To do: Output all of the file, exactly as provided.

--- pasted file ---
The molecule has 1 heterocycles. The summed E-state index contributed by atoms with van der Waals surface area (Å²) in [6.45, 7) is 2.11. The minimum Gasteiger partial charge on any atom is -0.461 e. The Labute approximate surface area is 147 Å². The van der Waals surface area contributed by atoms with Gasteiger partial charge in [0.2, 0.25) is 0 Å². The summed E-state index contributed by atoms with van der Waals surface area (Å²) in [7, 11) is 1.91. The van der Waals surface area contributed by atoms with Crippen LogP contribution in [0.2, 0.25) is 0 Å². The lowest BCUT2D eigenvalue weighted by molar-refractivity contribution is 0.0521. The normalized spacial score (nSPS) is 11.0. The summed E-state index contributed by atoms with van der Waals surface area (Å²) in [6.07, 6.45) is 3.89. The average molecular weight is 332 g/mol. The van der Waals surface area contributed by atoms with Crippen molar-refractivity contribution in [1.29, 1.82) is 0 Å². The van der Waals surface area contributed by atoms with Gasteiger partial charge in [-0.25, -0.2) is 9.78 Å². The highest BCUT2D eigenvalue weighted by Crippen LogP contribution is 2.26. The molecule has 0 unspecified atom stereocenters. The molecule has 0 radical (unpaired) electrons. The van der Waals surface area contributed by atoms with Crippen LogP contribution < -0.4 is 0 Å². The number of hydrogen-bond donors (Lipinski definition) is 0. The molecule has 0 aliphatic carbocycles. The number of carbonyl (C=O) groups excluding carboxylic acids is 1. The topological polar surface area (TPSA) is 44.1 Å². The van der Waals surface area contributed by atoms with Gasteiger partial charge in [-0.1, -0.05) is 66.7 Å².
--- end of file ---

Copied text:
The molecule has 1 heterocycles. The summed E-state index contributed by atoms with van der Waals surface area (Å²) in [6.45, 7) is 2.11. The minimum Gasteiger partial charge on any atom is -0.461 e. The Labute approximate surface area is 147 Å². The van der Waals surface area contributed by atoms with Gasteiger partial charge in [0.2, 0.25) is 0 Å². The summed E-state index contributed by atoms with van der Waals surface area (Å²) in [7, 11) is 1.91. The van der Waals surface area contributed by atoms with Crippen LogP contribution in [0.2, 0.25) is 0 Å². The lowest BCUT2D eigenvalue weighted by molar-refractivity contribution is 0.0521. The normalized spacial score (nSPS) is 11.0. The summed E-state index contributed by atoms with van der Waals surface area (Å²) in [6.07, 6.45) is 3.89. The average molecular weight is 332 g/mol. The van der Waals surface area contributed by atoms with Crippen molar-refractivity contribution in [1.29, 1.82) is 0 Å². The van der Waals surface area contributed by atoms with Gasteiger partial charge in [-0.25, -0.2) is 9.78 Å². The highest BCUT2D eigenvalue weighted by Crippen LogP contribution is 2.26. The molecule has 0 unspecified atom stereocenters. The molecule has 0 radical (unpaired) electrons. The van der Waals surface area contributed by atoms with Crippen LogP contribution < -0.4 is 0 Å². The number of hydrogen-bond donors (Lipinski definition) is 0. The molecule has 0 aliphatic carbocycles. The number of carbonyl (C=O) groups excluding carboxylic acids is 1. The topological polar surface area (TPSA) is 44.1 Å². The van der Waals surface area contributed by atoms with Gasteiger partial charge in [-0.1, -0.05) is 66.7 Å².